Category Archives: legal issues

Obama’s Choice for the High Court

Elena Kagan— President Obama’s choice for replacing the retiring Justice John Paul Stevens—may not be as controversial a candidate as some previous Supreme Court nominees. But the current Solicitor General should still expect some tough questions when she comes before the Senate Judicial Committee, including maybe a few pertaining to military recruiting on college campuses.

In announcing the nomination earlier today, Obama described Kagan, 50, as someone “respected and admired not just for her intellect and record of achievement, but also for her temperament, her openness to a broad array of viewpoints, her habit—to borrow a phrase from Justice [John Paul] Stevens—of understanding before disagreeing, her fair-mindedness and skill as a consensus builder.”

Critics, however, are expected to point to Kagan’s lack of judicial experience as a major concern.

Not much is known about Kagan’s positions on issues in the realm of employment law. But it’s quite likely committee members will bring up her decision as dean of the Harvard Law School to bar military recruiters from using its offices. In an e-mail to students and faculty, she called the military’s “Don’t ask, don’t tell” policy “discriminatory” and a “profound wrong.” But in the face of losing federal funding because of the school’s violation of the Solomon Amendment—which allows the government to withhold money from universities that bar military recruiters—Kagan reversed her position on the ban.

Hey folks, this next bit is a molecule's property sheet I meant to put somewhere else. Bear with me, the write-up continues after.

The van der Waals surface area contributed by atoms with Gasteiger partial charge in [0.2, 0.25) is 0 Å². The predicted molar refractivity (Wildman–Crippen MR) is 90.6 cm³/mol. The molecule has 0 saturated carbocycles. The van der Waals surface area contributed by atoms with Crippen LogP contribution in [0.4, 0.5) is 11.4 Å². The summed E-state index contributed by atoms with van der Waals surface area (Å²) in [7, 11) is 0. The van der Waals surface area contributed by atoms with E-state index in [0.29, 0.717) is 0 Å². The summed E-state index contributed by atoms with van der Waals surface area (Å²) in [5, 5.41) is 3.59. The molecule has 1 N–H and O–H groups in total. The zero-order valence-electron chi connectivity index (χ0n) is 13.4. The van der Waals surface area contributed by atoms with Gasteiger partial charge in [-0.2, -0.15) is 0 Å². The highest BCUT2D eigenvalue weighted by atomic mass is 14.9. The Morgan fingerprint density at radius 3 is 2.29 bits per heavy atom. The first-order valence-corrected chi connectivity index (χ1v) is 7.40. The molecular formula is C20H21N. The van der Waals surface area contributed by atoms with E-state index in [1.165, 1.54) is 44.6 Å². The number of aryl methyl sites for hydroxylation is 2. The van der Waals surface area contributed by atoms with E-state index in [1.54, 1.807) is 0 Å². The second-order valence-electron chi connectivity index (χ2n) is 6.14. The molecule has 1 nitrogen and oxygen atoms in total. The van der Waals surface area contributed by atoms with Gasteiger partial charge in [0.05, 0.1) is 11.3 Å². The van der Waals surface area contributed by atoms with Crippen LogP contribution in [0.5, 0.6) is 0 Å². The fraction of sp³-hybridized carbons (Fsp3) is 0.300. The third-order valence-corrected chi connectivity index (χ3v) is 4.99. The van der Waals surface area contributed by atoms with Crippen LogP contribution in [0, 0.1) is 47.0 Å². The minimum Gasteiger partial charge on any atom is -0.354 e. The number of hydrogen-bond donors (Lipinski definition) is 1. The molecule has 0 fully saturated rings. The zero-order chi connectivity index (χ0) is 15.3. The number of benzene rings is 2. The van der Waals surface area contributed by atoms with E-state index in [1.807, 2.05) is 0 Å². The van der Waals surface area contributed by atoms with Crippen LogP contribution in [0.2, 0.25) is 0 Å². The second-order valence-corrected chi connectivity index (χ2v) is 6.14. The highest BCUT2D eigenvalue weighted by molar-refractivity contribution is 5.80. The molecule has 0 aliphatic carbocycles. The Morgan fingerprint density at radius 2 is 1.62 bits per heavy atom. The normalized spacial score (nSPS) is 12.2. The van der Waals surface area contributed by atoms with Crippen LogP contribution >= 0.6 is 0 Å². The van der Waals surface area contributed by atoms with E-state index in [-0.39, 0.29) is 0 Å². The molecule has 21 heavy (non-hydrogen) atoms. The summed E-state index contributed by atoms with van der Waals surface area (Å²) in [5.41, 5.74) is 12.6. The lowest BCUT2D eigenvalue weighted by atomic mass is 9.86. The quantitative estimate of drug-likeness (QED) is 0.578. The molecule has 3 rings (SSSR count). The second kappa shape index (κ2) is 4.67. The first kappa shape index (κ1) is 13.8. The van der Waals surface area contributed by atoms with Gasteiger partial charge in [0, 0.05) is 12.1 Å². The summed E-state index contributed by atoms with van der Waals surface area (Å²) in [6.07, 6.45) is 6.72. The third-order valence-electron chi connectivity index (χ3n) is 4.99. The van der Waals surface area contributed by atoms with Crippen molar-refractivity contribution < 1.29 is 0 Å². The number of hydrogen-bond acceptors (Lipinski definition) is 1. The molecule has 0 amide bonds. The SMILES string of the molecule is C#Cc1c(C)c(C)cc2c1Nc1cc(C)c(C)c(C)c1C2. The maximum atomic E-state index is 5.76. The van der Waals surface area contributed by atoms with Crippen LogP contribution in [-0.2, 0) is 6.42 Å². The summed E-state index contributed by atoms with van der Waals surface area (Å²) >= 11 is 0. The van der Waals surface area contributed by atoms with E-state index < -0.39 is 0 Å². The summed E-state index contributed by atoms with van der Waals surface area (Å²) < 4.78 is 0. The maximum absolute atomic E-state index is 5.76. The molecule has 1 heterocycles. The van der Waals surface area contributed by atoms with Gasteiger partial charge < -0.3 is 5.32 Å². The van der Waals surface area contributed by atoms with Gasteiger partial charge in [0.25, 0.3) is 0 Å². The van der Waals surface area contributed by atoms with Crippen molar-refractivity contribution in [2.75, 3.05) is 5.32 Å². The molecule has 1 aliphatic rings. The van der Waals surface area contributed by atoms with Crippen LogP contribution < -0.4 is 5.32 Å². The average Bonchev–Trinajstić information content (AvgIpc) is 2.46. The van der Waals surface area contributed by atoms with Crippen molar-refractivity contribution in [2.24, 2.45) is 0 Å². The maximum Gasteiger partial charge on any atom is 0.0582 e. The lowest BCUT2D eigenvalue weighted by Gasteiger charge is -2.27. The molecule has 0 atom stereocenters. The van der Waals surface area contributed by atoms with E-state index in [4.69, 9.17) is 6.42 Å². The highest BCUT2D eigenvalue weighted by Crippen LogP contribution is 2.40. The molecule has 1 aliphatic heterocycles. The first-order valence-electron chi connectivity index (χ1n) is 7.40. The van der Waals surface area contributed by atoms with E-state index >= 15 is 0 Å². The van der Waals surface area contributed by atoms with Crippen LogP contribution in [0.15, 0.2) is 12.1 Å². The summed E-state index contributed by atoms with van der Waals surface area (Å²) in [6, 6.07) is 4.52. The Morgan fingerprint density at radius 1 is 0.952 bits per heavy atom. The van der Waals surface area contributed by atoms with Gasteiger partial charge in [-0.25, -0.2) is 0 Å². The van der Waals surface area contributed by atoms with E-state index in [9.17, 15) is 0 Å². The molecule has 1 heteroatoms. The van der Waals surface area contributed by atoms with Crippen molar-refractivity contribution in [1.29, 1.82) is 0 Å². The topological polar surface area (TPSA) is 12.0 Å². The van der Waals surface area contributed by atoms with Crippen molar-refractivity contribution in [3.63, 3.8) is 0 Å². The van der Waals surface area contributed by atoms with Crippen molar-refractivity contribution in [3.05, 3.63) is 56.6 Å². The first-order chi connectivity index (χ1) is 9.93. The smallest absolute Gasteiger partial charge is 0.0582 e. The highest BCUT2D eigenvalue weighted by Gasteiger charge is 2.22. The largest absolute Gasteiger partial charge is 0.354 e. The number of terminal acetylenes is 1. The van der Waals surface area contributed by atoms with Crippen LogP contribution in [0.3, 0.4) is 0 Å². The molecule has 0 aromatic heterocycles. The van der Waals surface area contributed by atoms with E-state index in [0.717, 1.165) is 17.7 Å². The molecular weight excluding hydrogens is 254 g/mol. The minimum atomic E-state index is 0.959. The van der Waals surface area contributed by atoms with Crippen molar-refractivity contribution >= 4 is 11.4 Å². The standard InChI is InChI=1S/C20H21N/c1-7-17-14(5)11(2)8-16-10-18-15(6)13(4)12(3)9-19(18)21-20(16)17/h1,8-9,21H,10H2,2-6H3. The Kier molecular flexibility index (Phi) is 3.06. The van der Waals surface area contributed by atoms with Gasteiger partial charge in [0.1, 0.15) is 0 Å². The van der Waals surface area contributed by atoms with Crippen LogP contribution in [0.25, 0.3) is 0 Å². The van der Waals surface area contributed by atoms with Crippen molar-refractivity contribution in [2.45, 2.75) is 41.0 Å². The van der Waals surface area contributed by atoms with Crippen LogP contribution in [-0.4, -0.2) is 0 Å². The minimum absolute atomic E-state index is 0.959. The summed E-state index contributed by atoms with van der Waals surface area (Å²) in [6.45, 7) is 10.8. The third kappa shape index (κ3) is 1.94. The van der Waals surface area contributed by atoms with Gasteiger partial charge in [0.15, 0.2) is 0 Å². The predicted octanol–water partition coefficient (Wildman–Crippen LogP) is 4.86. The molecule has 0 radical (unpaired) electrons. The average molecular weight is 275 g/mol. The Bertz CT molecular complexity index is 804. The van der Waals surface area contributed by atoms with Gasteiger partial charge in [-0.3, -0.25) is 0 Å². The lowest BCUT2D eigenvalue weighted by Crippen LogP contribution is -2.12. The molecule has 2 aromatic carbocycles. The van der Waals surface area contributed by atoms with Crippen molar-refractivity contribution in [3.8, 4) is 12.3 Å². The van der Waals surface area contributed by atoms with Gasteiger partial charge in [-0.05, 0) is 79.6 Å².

No doubt proponents and opponents of her nomination will attempt to spin this incident to their own advantage. But while it’s not likely to make any difference in the eventual outcome—most expect the Kagan nomination to eventually be approved, unless something unforeseen happens—it does, at the very least, provide a hint into how she might approach some of the employment-discrimination issues that find their way to the High Court.

Biometric Brouhaha Boiling On

Sentiments from either side of the proposed biometric national ID card debate are getting more and more heated, as this recent story from the Society for Human Resource Management underscores.

Aside from the politics involved in the idea of including the card in an immigration-reform bill, HR professionals are also “casting a wary eye,” according to the story. The ACLU predicts employers could pay as much as $1.2 billion to issue the cards and workers would have to pay $105 to $139 eachto obtain them. Expanded to the entire U.S. workforce, the program could translate to a cost of $285 billion.

ACLU Legislative Counsel Christopher Calabrese tells SHRM the bureaucracy behind such a program “would involve new government offices across the country, tens of thousands of new federal employees and the construction of huge new information-technology systems.”

Other opponents predict long document-presentation lines, inevitable information errors and bureaucratic red tape. Employers “would have to purchase expensive biometric readers, train HR workers to be immigration agents and endure delays in their workforce,” Calabrese says.

But nothing else could be as fraud-proof and sure to enhance homeland security and reduce the number of illegal immigrants living and working here, card proponents say.

My prediction: This cauldron has a heckuva lot more cooking time ahead.